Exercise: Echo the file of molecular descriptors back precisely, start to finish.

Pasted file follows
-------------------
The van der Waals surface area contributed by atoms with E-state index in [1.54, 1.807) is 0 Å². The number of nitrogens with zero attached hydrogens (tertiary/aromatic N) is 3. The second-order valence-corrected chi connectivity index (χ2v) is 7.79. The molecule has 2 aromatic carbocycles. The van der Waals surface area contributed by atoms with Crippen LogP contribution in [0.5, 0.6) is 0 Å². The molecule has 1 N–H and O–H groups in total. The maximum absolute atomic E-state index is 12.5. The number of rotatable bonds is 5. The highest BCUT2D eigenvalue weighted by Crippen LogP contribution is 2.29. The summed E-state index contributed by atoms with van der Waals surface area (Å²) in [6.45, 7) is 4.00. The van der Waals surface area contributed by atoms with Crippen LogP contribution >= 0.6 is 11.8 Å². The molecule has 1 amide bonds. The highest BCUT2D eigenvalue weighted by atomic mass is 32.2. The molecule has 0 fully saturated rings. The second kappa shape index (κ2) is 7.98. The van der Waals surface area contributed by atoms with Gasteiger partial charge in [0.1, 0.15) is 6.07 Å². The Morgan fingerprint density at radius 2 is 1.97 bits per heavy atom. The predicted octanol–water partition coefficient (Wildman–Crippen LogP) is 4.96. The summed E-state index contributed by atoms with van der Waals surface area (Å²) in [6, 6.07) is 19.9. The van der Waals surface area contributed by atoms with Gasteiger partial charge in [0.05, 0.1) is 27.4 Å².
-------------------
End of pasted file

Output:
The van der Waals surface area contributed by atoms with E-state index in [1.54, 1.807) is 0 Å². The number of nitrogens with zero attached hydrogens (tertiary/aromatic N) is 3. The second-order valence-corrected chi connectivity index (χ2v) is 7.79. The molecule has 2 aromatic carbocycles. The van der Waals surface area contributed by atoms with Crippen LogP contribution in [0.5, 0.6) is 0 Å². The molecule has 1 N–H and O–H groups in total. The maximum absolute atomic E-state index is 12.5. The number of rotatable bonds is 5. The highest BCUT2D eigenvalue weighted by Crippen LogP contribution is 2.29. The summed E-state index contributed by atoms with van der Waals surface area (Å²) in [6.45, 7) is 4.00. The van der Waals surface area contributed by atoms with Crippen LogP contribution >= 0.6 is 11.8 Å². The molecule has 1 amide bonds. The highest BCUT2D eigenvalue weighted by atomic mass is 32.2. The molecule has 0 fully saturated rings. The second kappa shape index (κ2) is 7.98. The van der Waals surface area contributed by atoms with Gasteiger partial charge in [0.1, 0.15) is 6.07 Å². The Morgan fingerprint density at radius 2 is 1.97 bits per heavy atom. The predicted octanol–water partition coefficient (Wildman–Crippen LogP) is 4.96. The summed E-state index contributed by atoms with van der Waals surface area (Å²) in [6, 6.07) is 19.9. The van der Waals surface area contributed by atoms with Gasteiger partial charge in [0.05, 0.1) is 27.4 Å².